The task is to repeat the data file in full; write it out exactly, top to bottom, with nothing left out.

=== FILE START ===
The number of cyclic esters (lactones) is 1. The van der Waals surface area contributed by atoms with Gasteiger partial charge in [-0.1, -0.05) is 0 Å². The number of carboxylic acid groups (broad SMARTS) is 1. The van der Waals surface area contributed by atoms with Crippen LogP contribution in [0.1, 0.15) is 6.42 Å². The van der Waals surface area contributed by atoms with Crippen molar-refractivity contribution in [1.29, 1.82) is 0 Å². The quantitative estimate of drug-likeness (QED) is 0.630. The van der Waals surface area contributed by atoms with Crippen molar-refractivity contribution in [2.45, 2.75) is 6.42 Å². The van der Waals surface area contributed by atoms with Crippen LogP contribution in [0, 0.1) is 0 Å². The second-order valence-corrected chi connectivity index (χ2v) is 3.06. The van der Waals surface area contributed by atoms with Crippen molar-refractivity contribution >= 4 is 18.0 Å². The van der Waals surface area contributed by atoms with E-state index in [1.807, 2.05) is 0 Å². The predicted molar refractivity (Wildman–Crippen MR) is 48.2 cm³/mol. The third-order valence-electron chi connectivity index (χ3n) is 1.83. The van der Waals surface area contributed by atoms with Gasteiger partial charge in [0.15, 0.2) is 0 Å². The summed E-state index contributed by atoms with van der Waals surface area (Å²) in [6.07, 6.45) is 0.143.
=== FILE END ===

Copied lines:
The number of cyclic esters (lactones) is 1. The van der Waals surface area contributed by atoms with Gasteiger partial charge in [-0.1, -0.05) is 0 Å². The number of carboxylic acid groups (broad SMARTS) is 1. The van der Waals surface area contributed by atoms with Crippen LogP contribution in [0.1, 0.15) is 6.42 Å². The van der Waals surface area contributed by atoms with Crippen molar-refractivity contribution in [1.29, 1.82) is 0 Å². The quantitative estimate of drug-likeness (QED) is 0.630. The van der Waals surface area contributed by atoms with Crippen molar-refractivity contribution in [2.45, 2.75) is 6.42 Å². The van der Waals surface area contributed by atoms with Crippen LogP contribution in [0, 0.1) is 0 Å². The second-order valence-corrected chi connectivity index (χ2v) is 3.06. The van der Waals surface area contributed by atoms with Crippen molar-refractivity contribution >= 4 is 18.0 Å². The van der Waals surface area contributed by atoms with E-state index in [1.807, 2.05) is 0 Å². The predicted molar refractivity (Wildman–Crippen MR) is 48.2 cm³/mol. The third-order valence-electron chi connectivity index (χ3n) is 1.83. The van der Waals surface area contributed by atoms with Gasteiger partial charge in [0.15, 0.2) is 0 Å². The summed E-state index contributed by atoms with van der Waals surface area (Å²) in [6.07, 6.45) is 0.143.